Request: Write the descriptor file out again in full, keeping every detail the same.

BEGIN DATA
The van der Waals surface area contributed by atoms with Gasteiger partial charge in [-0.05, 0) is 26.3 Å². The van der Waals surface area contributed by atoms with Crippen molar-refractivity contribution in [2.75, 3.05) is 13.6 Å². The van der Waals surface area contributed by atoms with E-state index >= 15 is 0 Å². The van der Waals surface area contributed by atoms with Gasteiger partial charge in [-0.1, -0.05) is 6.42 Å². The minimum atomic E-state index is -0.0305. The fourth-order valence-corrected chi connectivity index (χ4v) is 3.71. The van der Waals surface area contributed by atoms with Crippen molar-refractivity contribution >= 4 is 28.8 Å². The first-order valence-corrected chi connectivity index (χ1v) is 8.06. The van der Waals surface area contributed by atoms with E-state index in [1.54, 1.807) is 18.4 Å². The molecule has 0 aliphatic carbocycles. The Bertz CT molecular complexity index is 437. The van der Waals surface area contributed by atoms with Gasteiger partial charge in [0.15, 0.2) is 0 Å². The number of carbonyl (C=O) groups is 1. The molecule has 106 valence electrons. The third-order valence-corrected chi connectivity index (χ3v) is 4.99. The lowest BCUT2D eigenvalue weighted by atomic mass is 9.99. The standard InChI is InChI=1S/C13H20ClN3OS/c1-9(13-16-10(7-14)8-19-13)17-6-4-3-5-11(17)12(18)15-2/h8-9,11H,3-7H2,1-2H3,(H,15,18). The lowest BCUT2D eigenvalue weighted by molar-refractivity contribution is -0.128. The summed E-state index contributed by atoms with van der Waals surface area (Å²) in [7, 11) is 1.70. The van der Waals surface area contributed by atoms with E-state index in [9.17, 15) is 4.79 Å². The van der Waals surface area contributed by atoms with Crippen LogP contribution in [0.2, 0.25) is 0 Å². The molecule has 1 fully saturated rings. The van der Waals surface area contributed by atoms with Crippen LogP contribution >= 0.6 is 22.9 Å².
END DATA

The van der Waals surface area contributed by atoms with Gasteiger partial charge in [-0.05, 0) is 26.3 Å². The van der Waals surface area contributed by atoms with Crippen molar-refractivity contribution in [2.75, 3.05) is 13.6 Å². The van der Waals surface area contributed by atoms with E-state index >= 15 is 0 Å². The van der Waals surface area contributed by atoms with Gasteiger partial charge in [-0.1, -0.05) is 6.42 Å². The minimum atomic E-state index is -0.0305. The fourth-order valence-corrected chi connectivity index (χ4v) is 3.71. The van der Waals surface area contributed by atoms with Crippen molar-refractivity contribution >= 4 is 28.8 Å². The first-order valence-corrected chi connectivity index (χ1v) is 8.06. The van der Waals surface area contributed by atoms with E-state index in [1.54, 1.807) is 18.4 Å². The molecule has 0 aliphatic carbocycles. The Bertz CT molecular complexity index is 437. The van der Waals surface area contributed by atoms with Gasteiger partial charge in [0.15, 0.2) is 0 Å². The number of carbonyl (C=O) groups is 1. The molecule has 106 valence electrons. The third-order valence-corrected chi connectivity index (χ3v) is 4.99. The lowest BCUT2D eigenvalue weighted by atomic mass is 9.99. The standard InChI is InChI=1S/C13H20ClN3OS/c1-9(13-16-10(7-14)8-19-13)17-6-4-3-5-11(17)12(18)15-2/h8-9,11H,3-7H2,1-2H3,(H,15,18). The lowest BCUT2D eigenvalue weighted by molar-refractivity contribution is -0.128. The summed E-state index contributed by atoms with van der Waals surface area (Å²) in [7, 11) is 1.70. The van der Waals surface area contributed by atoms with E-state index in [9.17, 15) is 4.79 Å². The van der Waals surface area contributed by atoms with Crippen LogP contribution in [0.2, 0.25) is 0 Å². The molecule has 1 fully saturated rings. The van der Waals surface area contributed by atoms with Crippen LogP contribution >= 0.6 is 22.9 Å².